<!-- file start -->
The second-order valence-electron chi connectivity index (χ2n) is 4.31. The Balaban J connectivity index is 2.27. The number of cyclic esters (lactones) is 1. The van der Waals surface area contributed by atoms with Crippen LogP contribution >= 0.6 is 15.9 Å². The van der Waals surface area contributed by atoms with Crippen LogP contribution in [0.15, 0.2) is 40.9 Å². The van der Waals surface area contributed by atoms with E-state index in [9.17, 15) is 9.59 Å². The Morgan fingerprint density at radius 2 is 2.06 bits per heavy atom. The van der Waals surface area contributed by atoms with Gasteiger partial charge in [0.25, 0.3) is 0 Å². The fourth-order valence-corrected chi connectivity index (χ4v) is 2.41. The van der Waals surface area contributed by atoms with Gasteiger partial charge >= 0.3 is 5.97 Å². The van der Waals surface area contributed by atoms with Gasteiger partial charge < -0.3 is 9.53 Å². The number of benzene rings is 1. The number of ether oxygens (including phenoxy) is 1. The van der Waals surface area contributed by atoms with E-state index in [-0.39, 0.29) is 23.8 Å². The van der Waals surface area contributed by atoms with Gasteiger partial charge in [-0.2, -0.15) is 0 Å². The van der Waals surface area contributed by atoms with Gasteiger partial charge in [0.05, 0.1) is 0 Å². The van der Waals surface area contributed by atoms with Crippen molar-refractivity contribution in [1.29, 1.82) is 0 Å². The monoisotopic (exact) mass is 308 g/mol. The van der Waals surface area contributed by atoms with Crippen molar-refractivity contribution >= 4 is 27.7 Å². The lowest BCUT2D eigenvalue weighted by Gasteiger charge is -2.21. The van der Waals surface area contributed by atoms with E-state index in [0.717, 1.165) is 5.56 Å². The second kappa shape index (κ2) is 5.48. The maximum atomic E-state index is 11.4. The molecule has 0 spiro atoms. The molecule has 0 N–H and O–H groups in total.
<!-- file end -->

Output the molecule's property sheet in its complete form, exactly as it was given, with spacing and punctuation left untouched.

The second-order valence-electron chi connectivity index (χ2n) is 4.31. The Balaban J connectivity index is 2.27. The number of cyclic esters (lactones) is 1. The van der Waals surface area contributed by atoms with Crippen LogP contribution >= 0.6 is 15.9 Å². The van der Waals surface area contributed by atoms with Crippen LogP contribution in [0.15, 0.2) is 40.9 Å². The van der Waals surface area contributed by atoms with E-state index in [9.17, 15) is 9.59 Å². The Morgan fingerprint density at radius 2 is 2.06 bits per heavy atom. The van der Waals surface area contributed by atoms with Gasteiger partial charge in [0.25, 0.3) is 0 Å². The fourth-order valence-corrected chi connectivity index (χ4v) is 2.41. The van der Waals surface area contributed by atoms with Gasteiger partial charge >= 0.3 is 5.97 Å². The van der Waals surface area contributed by atoms with Gasteiger partial charge < -0.3 is 9.53 Å². The number of benzene rings is 1. The number of ether oxygens (including phenoxy) is 1. The van der Waals surface area contributed by atoms with E-state index in [-0.39, 0.29) is 23.8 Å². The van der Waals surface area contributed by atoms with Gasteiger partial charge in [-0.2, -0.15) is 0 Å². The van der Waals surface area contributed by atoms with Gasteiger partial charge in [0.05, 0.1) is 0 Å². The van der Waals surface area contributed by atoms with Crippen molar-refractivity contribution in [1.29, 1.82) is 0 Å². The monoisotopic (exact) mass is 308 g/mol. The van der Waals surface area contributed by atoms with Crippen molar-refractivity contribution >= 4 is 27.7 Å². The lowest BCUT2D eigenvalue weighted by Gasteiger charge is -2.21. The van der Waals surface area contributed by atoms with E-state index in [0.717, 1.165) is 5.56 Å². The second kappa shape index (κ2) is 5.48. The maximum atomic E-state index is 11.4. The molecule has 0 spiro atoms. The molecule has 0 N–H and O–H groups in total.